rakes_take_400Like nearly any other native Hoosier, my love affair with the Indianapolis Motor Speedway began in my childhood. I didn’t grow up in the shadows of the speedway, in fact I grew up much closer to another huge one-day sporting event. That would be the Kentucky Derby, as I was raised just across the river from Churchill Downs.

Ironically, it was a Louisville native that sparked my interest for 16th and Georgetown. That would be Danny Sullivan’s spin-and-win in 1985. It was the last year before the race was made available live nationally on TV. Word of Sullivan’s win spread like wildfire through the area. Suddenly, the Sunday night before Memorial Day was appointment viewing in a 100-mile radius.

And I was hooked.

Since that time, it’s been rare that I’ve missed a race. I was fortunate enough from 1996-2010 to have some tie to the race. Whether it was covering the event all month long, being at the station during a race broadcast, or attending eight consecutive races including those 3 A.M. wakeup calls, that passion sparked by one win over 25 years ago has blossomed into a full-blown love affair.

I’ve had the privilege of covering Super Bowls, Final Fours, and other state and national championships. Nothing gives me the goose bumps I get on race day. The feeling of driving under the track on the day of the race gives me goose bumps as I type those words. It’s been great being back around the speedway so much this month.

So with that explanation as my frame of reference, allow me to speak on behalf of my favorite Indy 500: 2002.

This was the crossroads of the IRL v. CART battle. Chip Ganassi’s cars made the jump to run in the 500 in 2000, winning with Juan Pablo Montoya. Roger Penske followed suit in 2001, with cars running in the 500 for the first time since Little Al won in 1994. The combination of Helio Castroneves and Gil de Ferran went 1-2 in Penske’s triumphant return. Michael Andretti had returned in 2001 as well.

In 2002, all of Team Green’s cars were a part of the race, as was Tony Kanaan for the first time. Paul Tracy was a part of the field for the first time in seven years. Penske’s cars had made the move full time to the IRL that year, and Ganassi and Andretti’s teams would follow the next year. The landscape was about to change in open wheel racing, but this was the final battle. And it went well past 500 miles.

The drama that would unfold between Castroneves and Tracy wouldn’t have been an issue if Tomas Shecketer, as a rookie driving for Eddie Cheever, hadn’t crashed into the turn four wall. His lead was over eight seconds with under 30 laps in the race.

That sounds like the more recent past with JR Hildebrand’s final lap crash two years ago. And much like that race, fuel strategy played a major role.

Castroneves, Tracy, Felipe Giaffone, and Alex Barron all had a shot to win in the final laps. Castroneves was the last to have the lead, but it the math didn’t add up in terms of the defending race champ making it to the finish. He’d have to go the final 42 laps on a tank of fuel.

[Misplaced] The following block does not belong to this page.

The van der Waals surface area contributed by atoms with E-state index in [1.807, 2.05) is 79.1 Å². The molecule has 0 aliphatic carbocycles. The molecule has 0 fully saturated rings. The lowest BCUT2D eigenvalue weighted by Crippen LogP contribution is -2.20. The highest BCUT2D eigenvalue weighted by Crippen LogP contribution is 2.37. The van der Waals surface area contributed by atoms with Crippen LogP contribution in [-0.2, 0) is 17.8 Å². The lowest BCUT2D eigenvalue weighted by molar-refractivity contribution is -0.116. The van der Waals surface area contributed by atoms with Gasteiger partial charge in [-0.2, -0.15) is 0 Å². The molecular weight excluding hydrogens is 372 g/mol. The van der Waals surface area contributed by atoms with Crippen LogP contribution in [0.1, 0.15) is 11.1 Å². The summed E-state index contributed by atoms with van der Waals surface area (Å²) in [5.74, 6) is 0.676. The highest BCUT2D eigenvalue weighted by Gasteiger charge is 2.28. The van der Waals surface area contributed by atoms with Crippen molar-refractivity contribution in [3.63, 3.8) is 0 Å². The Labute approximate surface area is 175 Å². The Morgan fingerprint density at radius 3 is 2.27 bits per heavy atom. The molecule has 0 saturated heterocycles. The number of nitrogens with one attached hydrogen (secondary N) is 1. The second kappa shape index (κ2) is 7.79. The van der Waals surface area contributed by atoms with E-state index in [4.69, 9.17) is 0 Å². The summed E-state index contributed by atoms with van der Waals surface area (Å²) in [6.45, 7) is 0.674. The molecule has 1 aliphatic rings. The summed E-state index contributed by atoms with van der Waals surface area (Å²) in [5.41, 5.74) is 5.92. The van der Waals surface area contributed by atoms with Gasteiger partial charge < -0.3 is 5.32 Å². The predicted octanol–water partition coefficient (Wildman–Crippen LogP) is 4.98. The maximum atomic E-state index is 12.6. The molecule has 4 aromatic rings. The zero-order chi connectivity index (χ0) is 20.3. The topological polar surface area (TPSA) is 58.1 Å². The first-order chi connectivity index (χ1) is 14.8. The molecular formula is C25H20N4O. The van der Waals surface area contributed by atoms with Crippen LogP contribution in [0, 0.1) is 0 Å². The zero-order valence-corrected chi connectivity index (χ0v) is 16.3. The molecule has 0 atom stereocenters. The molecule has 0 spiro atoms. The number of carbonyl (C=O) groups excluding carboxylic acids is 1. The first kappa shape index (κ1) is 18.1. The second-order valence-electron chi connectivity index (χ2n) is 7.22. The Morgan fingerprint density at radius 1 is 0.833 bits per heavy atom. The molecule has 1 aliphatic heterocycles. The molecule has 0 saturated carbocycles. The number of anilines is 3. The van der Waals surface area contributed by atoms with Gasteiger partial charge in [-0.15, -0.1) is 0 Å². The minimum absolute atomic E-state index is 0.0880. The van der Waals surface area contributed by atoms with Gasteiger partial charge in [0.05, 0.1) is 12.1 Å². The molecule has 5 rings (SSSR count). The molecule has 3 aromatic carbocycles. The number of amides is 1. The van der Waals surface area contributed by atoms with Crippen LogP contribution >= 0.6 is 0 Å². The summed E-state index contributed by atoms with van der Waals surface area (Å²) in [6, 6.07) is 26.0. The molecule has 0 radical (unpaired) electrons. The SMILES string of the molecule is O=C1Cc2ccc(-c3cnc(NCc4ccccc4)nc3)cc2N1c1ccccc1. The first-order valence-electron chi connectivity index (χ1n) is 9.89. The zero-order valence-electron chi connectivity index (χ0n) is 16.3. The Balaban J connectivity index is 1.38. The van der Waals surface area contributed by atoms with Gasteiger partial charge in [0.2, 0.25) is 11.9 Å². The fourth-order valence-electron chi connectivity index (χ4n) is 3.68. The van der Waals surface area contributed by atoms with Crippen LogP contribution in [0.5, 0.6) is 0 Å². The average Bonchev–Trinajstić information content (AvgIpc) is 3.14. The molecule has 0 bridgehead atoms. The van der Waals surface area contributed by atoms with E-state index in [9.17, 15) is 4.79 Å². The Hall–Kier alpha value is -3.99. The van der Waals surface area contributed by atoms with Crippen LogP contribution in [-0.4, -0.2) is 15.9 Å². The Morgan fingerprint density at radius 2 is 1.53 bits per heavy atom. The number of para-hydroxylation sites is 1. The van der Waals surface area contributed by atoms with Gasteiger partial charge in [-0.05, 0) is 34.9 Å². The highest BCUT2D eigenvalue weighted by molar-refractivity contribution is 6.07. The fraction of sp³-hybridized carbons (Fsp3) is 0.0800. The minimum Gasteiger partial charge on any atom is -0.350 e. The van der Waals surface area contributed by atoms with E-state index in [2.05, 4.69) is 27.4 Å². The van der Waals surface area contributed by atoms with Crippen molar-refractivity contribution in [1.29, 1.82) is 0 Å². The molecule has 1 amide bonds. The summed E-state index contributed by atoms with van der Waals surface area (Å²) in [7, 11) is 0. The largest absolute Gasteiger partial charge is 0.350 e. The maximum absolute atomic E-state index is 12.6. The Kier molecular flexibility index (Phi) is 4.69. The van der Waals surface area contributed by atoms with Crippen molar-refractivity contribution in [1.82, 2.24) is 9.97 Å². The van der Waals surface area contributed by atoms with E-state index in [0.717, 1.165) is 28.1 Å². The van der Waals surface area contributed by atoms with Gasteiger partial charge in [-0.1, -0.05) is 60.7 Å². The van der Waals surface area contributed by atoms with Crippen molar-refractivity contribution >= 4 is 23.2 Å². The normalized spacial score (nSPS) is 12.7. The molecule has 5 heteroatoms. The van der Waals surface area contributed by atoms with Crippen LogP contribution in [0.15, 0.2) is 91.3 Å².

A crash behind the leaders involving Buddy Lazier and Laurent Redon led to perhaps the most famous yellow in the history of the race. When did it come out? Had Tracy gotten past Castroneves before the yellow light flashed around the track? Castroneves claimed he began to slow not because his fuel was running out, but because he saw yellow on the dashboard.

While Tracy crossed the finish line first, it was Castroneves who was declared the winner. This led to two separate protests by Team Green, both of which were denied. Castoneves now will pursue a record-tying fourth 500 win on Sunday, Tracy didn’t return to the track until 2009, and has since retired. Because of the split, and his distaste for what happened in 2002, he ran the 500 one time in a span of 14 years.

The combination of two series destined to merge a few years down the road, with the major stats competing on the IRL stage full time by the next year, and the quality of the race itself make this my favorite race that I’ve covered at Indy.

The 2005 (Danicamania) and 2006 (Hornish passes Andretti in final 200 hundred yards) races are just tucked behind this one as my favorites. I scratched 2004 and 2007 simply because rain played too big of a part, although I’ve been telling 2004 stories all week due to the combination of 500 and Pacers game that same day (and let’s please avoid tornadoes this time).

I expect the same amount of drama this year as some of the great races of the last decade. There just won’t be the political back drop whomever wins this time as there was in 2002.


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